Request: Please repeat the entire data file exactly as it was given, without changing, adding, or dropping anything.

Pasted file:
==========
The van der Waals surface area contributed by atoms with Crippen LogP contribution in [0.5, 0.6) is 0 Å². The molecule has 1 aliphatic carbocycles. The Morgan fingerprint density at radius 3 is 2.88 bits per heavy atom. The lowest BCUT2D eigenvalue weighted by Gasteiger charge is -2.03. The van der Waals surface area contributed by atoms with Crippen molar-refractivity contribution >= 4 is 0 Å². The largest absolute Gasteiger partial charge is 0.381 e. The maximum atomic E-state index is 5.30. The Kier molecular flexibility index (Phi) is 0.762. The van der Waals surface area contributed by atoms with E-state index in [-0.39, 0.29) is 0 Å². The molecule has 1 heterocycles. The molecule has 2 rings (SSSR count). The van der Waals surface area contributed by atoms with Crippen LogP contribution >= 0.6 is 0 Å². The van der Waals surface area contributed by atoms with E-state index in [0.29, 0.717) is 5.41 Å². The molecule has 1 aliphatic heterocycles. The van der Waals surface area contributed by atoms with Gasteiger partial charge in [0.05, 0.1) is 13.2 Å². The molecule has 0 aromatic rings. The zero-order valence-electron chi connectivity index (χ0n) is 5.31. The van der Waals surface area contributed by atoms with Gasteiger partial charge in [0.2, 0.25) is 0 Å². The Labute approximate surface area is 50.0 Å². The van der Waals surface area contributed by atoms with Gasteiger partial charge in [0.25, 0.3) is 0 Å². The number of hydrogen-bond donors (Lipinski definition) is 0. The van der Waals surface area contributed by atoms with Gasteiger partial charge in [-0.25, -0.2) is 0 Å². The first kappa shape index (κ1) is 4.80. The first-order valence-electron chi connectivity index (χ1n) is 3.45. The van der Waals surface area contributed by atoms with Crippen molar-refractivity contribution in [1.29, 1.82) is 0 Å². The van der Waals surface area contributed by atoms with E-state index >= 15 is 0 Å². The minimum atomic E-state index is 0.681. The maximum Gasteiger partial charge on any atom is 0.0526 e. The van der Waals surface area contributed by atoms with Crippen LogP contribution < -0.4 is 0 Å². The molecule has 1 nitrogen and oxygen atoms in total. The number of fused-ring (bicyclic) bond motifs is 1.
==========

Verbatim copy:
The van der Waals surface area contributed by atoms with Crippen LogP contribution in [0.5, 0.6) is 0 Å². The molecule has 1 aliphatic carbocycles. The Morgan fingerprint density at radius 3 is 2.88 bits per heavy atom. The lowest BCUT2D eigenvalue weighted by Gasteiger charge is -2.03. The van der Waals surface area contributed by atoms with Crippen molar-refractivity contribution >= 4 is 0 Å². The largest absolute Gasteiger partial charge is 0.381 e. The maximum atomic E-state index is 5.30. The Kier molecular flexibility index (Phi) is 0.762. The van der Waals surface area contributed by atoms with E-state index in [-0.39, 0.29) is 0 Å². The molecule has 1 heterocycles. The molecule has 2 rings (SSSR count). The van der Waals surface area contributed by atoms with Crippen LogP contribution >= 0.6 is 0 Å². The van der Waals surface area contributed by atoms with E-state index in [0.29, 0.717) is 5.41 Å². The molecule has 1 aliphatic heterocycles. The van der Waals surface area contributed by atoms with Gasteiger partial charge in [0.05, 0.1) is 13.2 Å². The molecule has 0 aromatic rings. The zero-order valence-electron chi connectivity index (χ0n) is 5.31. The van der Waals surface area contributed by atoms with Gasteiger partial charge in [0.2, 0.25) is 0 Å². The Labute approximate surface area is 50.0 Å². The van der Waals surface area contributed by atoms with Gasteiger partial charge in [0.25, 0.3) is 0 Å². The number of hydrogen-bond donors (Lipinski definition) is 0. The van der Waals surface area contributed by atoms with Gasteiger partial charge in [-0.25, -0.2) is 0 Å². The first kappa shape index (κ1) is 4.80. The first-order valence-electron chi connectivity index (χ1n) is 3.45. The van der Waals surface area contributed by atoms with Crippen molar-refractivity contribution in [1.29, 1.82) is 0 Å². The van der Waals surface area contributed by atoms with E-state index >= 15 is 0 Å². The minimum atomic E-state index is 0.681. The maximum Gasteiger partial charge on any atom is 0.0526 e. The van der Waals surface area contributed by atoms with Crippen LogP contribution < -0.4 is 0 Å². The molecule has 1 nitrogen and oxygen atoms in total. The number of fused-ring (bicyclic) bond motifs is 1.